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Meteorolog. Diaries for July and Aug. 1791 690 Fête at Gibraltar in Honour of Prince Edward 716
Printed for D. HENRY by JOHN NICHOLS, Red Lion Paffage, Fleet-ftieet; where all Letters to the Editor are defired to be addreffed, PosT-PAID.
1. Wind fo brifk, as to blow the hay, in loading, over the meadows.-12. A general want of grafs.-13. Gathered first ripe goofeberries.-16. Cobwebs upon the hedge banks, blackberry in bloom, wheat in bloom, vegetation again going forward, the brown hue of the fields fomething changed, grafs fprings a little.-18. About fix o'clock this evening, the wind round the compafs in the courfe of ten minutes, and with violence.-25. Thunder, and a violent hail-ftorm, at a village not far diftant.-28. Hay harveft chiefly finished, the crop not fo heavy, but fuperior in quality to the coarfe long grafs of last year. Hay well got. Fall of rain this month, 2.5-10ths of an inch; evaporation, 4.4-15ths.
METEOROLOGICAL TABLE for Auguft, 1791.
Height of Fahrenheit's Thermometer.
Height of Fahrenheit's Thermometer.
,2 thunder at night
BEING THE SECOND NUMBER OF VOL. LXI. PART II.
Mr. URBAN, Hinckley, Aug. 18. *XXX YESTERDAY took a ride to High Crofs, havK ing heard the evening I before that it had been ftruck by lightning. By XXX the inclosed sketch you will fee the prefent appearance; all the upper part of the Crofs was thrown down, and many of the ftones fplit by the lightning, and thrown about, in part, perhaps, by the crampings of the iron within the ftones.
The fituation is high, and it was more expofed than any other object in the neighbourhood. It happened about 20 minutes before one o'clock on the morn ing of the 16th inftant. The flash of lightning, and the explosion of the thunder, were noticed at Hinckley at the diftance of about five feconds of time, which agrees pretty well as to the diftance. The preceding day was hot and fultry. Reaumur's thermometer ftood at 20°, that is, about 77° of Fahrenheit's. I apprehend the ftorm was not lo violent at Hinckley as at many other places, for I believe it was very extenfive; but we had a great deal of vivid, pale lightning for many hours. The first appearance of the ftorm and thunder, I oblerved, came from the South and South-weft, gradually approaching the latter part of the afternoon of the 15th inftant. J. ROBINSON.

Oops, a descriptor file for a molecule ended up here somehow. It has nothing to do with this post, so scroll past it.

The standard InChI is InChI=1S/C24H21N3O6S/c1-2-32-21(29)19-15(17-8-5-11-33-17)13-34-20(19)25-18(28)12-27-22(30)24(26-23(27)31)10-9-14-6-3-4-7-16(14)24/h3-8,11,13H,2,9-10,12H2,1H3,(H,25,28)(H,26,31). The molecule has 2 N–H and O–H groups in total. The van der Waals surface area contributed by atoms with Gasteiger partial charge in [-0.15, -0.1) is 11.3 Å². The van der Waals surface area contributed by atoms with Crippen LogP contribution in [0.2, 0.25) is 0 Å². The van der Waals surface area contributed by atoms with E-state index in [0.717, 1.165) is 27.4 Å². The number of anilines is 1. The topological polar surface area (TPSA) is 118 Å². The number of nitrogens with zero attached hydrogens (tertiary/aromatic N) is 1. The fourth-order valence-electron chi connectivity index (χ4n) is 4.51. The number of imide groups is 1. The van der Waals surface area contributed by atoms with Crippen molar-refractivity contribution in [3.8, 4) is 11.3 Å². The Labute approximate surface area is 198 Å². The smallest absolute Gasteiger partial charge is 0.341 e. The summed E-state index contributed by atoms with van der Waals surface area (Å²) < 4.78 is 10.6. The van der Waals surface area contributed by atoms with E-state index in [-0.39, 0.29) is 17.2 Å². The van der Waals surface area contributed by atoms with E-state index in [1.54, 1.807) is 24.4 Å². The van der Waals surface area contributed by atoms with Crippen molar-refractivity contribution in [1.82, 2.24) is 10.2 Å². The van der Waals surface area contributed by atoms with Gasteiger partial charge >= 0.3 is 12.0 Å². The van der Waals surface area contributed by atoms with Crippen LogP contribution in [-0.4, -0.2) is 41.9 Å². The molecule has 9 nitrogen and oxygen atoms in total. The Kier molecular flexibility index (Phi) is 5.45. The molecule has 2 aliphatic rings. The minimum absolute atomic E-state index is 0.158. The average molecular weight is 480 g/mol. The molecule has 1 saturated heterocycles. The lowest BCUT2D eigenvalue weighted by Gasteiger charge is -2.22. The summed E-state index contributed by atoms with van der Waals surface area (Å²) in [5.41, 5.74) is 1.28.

Aug. 19. YOUR readiness to encourage whatever may contribute to the happinefs or welfare of others tempts me to fend to you the following obfervations, which, if put in practice, might, I think, conduce to the health of thofe alluded to in it.
Having, fome years ago, had frequent occafions of going into Buckinghamshire, in which the manufacture of lace is a conftant employment of the women, I much lamented their univerfally dif eafed appearance. Their countenances are generally pale, and of a yellowish colour; and not a few of them are de formed in their bodies. It evidently appeared to me that thefe imperfections are brought on by their courfe of life. Reflecting on thefe circumftances, I refolved to try whether thefe bad effects might not, in fome degree, be prevented.
While working of lace, they lead a fedentary life; their bodies bent forward over their cushions, which reft on their laps. Their bodies being bent, the lungs have not a free play; whence arife various complaints in their breafts. The liver and bowels being alfo preffed upon, the circulation of the fluids in their feveral veffels is impeded; whence flatulences and obftructions, and confequent pains in the abdomen.
The fchools in which the boys and girls are taught are low rooms, kept clofe and warm, because their employ does not require the degree of exercife neceffary to create warmth. In fuch rooms grown women generally affociate together. The air in thefe rooms becomes loaded with perfpirable matter, and other effluvia, arifing from their bodies. Their breathing in the confined air renders it unfit for refpiration. It is well known to medical practitioners, that very dangerous fevers, and other difeafes, arife from confined air. The boys educated in thefe fchools are foon
692 Bad Effects of vitiated Air.-Chocolate and Tea. [August,